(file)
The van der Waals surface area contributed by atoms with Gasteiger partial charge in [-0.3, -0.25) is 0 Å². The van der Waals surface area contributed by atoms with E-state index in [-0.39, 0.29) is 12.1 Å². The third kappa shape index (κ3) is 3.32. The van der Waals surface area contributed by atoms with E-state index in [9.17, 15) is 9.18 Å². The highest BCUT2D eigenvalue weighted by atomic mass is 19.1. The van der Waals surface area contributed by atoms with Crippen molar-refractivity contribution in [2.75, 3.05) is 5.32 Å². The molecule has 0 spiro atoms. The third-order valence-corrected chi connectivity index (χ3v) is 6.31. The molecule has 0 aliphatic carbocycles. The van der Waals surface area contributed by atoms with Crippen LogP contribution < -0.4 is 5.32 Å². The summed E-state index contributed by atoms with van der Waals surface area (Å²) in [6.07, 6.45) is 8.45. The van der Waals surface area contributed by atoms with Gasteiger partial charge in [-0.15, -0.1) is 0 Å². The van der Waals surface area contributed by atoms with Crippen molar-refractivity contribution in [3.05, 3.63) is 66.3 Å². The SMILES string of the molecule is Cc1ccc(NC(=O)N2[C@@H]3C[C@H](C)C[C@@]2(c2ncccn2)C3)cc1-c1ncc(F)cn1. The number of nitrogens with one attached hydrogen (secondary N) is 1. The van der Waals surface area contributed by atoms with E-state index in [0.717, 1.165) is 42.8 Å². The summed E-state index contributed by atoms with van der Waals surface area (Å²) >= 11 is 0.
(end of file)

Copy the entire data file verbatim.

The van der Waals surface area contributed by atoms with Gasteiger partial charge in [-0.3, -0.25) is 0 Å². The van der Waals surface area contributed by atoms with E-state index in [-0.39, 0.29) is 12.1 Å². The third kappa shape index (κ3) is 3.32. The van der Waals surface area contributed by atoms with E-state index in [9.17, 15) is 9.18 Å². The highest BCUT2D eigenvalue weighted by atomic mass is 19.1. The van der Waals surface area contributed by atoms with Crippen molar-refractivity contribution in [2.75, 3.05) is 5.32 Å². The molecule has 0 spiro atoms. The third-order valence-corrected chi connectivity index (χ3v) is 6.31. The molecule has 0 aliphatic carbocycles. The van der Waals surface area contributed by atoms with Crippen LogP contribution < -0.4 is 5.32 Å². The summed E-state index contributed by atoms with van der Waals surface area (Å²) in [6.07, 6.45) is 8.45. The van der Waals surface area contributed by atoms with Gasteiger partial charge in [-0.15, -0.1) is 0 Å². The van der Waals surface area contributed by atoms with Crippen molar-refractivity contribution in [3.05, 3.63) is 66.3 Å². The SMILES string of the molecule is Cc1ccc(NC(=O)N2[C@@H]3C[C@H](C)C[C@@]2(c2ncccn2)C3)cc1-c1ncc(F)cn1. The number of nitrogens with one attached hydrogen (secondary N) is 1. The van der Waals surface area contributed by atoms with E-state index in [0.717, 1.165) is 42.8 Å². The summed E-state index contributed by atoms with van der Waals surface area (Å²) >= 11 is 0.